Eric the Victorious

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Eric the Victorious praying to Odin before the Battle of Fýrisvellir.

Eric the Victorious (Old Norse: Eiríkr inn sigrsæli; Swedish: Erik Segersäll) was the first Kingdom of Sweden. There is debate about whether or not he was actually the first king.[1]

He is sometimes called Eric V or Eric VI. He is called this by people who count back from Eric XIV (1560–68).

Eric the Victorious originally controlled the area around Uppland. His kingdom may have extended down to Blekinge. He got the name "victorious," because of his victory in the Battle of Fýrisvellir.[2]

According to Adam of Bremen, he was also the King of Denmark after the defeat of Sweyn Forkbeard. He probably also founded the town of Sigtuna, 38 km northeast from downtown Stockholm.[3]

Adam also dated Eric the Victorious's death as between 992 and 995. He is remembered as a war-like and successful ruler.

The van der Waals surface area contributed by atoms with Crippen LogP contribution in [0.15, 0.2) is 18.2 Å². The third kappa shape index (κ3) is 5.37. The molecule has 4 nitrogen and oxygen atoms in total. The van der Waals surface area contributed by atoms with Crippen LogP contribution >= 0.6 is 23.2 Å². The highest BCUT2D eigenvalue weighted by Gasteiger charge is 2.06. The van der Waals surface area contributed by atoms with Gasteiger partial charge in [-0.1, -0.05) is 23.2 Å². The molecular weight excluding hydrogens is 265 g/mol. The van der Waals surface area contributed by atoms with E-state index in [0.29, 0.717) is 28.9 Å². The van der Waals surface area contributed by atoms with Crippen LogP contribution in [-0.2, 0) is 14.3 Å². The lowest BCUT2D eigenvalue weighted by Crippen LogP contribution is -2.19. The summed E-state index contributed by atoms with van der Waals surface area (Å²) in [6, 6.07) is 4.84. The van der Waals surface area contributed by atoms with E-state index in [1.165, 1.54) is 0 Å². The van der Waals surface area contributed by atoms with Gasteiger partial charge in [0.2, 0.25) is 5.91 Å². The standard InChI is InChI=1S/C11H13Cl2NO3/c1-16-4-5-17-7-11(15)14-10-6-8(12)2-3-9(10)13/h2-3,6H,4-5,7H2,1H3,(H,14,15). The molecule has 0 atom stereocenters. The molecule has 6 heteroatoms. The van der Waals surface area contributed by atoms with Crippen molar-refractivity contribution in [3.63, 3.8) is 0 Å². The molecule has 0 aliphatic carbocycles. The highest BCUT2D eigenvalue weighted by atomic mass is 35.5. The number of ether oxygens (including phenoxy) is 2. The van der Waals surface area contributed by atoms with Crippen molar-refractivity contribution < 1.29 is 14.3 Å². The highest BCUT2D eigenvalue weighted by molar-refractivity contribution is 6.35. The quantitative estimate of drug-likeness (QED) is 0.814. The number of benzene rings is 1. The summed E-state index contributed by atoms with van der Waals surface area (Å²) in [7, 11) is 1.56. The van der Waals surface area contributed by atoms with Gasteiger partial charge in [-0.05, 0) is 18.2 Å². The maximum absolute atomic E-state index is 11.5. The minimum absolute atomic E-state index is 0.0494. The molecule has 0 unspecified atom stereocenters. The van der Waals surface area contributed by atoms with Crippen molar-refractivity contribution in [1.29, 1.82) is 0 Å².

References[change | change source]

  1. Lindkvist, Thomas (2003), "Kings and provinces in Sweden", The Cambridge History of Scandinavia, p. 223, ISBN 0-521-47299-7
  2. Jones, Gwyn (1973), A History of the Vikings, Oxford University Press, p. 128, ISBN 0-19-285063-6
  3. Ros, Jonas (2002) "Sigtuna och folklanden; den tidiga Sigtunamyntningen och den politiska geografin", Fornvännen 97:3, p. 170 [1] Archived 2017-10-20 at the Wayback Machine

Other websites[change | change source]